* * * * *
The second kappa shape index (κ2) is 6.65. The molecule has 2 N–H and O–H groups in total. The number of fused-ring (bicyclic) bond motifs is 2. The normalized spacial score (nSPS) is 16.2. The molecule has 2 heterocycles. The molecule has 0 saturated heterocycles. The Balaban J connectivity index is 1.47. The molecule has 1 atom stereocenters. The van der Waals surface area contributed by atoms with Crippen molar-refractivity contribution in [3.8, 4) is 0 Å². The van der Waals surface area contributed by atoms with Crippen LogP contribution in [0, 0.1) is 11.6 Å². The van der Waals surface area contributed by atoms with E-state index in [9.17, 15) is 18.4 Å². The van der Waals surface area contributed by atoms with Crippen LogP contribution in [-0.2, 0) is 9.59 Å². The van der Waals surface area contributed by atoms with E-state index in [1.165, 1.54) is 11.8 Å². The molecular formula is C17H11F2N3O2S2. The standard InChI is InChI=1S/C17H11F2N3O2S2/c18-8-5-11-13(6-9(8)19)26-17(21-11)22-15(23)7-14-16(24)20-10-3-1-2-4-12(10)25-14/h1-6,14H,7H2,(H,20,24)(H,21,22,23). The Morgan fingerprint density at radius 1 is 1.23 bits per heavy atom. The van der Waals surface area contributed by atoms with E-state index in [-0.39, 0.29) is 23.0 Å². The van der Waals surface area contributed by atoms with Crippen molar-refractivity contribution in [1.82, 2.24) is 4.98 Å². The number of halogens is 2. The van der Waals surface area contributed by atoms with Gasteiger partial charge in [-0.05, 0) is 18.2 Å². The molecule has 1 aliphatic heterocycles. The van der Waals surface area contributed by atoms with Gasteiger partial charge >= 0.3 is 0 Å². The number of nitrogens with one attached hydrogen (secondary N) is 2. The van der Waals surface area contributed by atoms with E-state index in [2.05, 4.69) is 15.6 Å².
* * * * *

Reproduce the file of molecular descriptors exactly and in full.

The second kappa shape index (κ2) is 6.65. The molecule has 2 N–H and O–H groups in total. The number of fused-ring (bicyclic) bond motifs is 2. The normalized spacial score (nSPS) is 16.2. The molecule has 2 heterocycles. The molecule has 0 saturated heterocycles. The Balaban J connectivity index is 1.47. The molecule has 1 atom stereocenters. The van der Waals surface area contributed by atoms with Crippen molar-refractivity contribution in [3.8, 4) is 0 Å². The van der Waals surface area contributed by atoms with Crippen LogP contribution in [0, 0.1) is 11.6 Å². The van der Waals surface area contributed by atoms with E-state index in [9.17, 15) is 18.4 Å². The van der Waals surface area contributed by atoms with Crippen LogP contribution in [-0.2, 0) is 9.59 Å². The van der Waals surface area contributed by atoms with E-state index in [1.165, 1.54) is 11.8 Å². The molecular formula is C17H11F2N3O2S2. The standard InChI is InChI=1S/C17H11F2N3O2S2/c18-8-5-11-13(6-9(8)19)26-17(21-11)22-15(23)7-14-16(24)20-10-3-1-2-4-12(10)25-14/h1-6,14H,7H2,(H,20,24)(H,21,22,23). The Morgan fingerprint density at radius 1 is 1.23 bits per heavy atom. The van der Waals surface area contributed by atoms with E-state index in [-0.39, 0.29) is 23.0 Å². The van der Waals surface area contributed by atoms with Crippen molar-refractivity contribution in [1.82, 2.24) is 4.98 Å². The number of halogens is 2. The van der Waals surface area contributed by atoms with Gasteiger partial charge in [-0.05, 0) is 18.2 Å². The molecule has 1 aliphatic heterocycles. The van der Waals surface area contributed by atoms with Gasteiger partial charge >= 0.3 is 0 Å². The number of nitrogens with one attached hydrogen (secondary N) is 2. The van der Waals surface area contributed by atoms with E-state index in [2.05, 4.69) is 15.6 Å².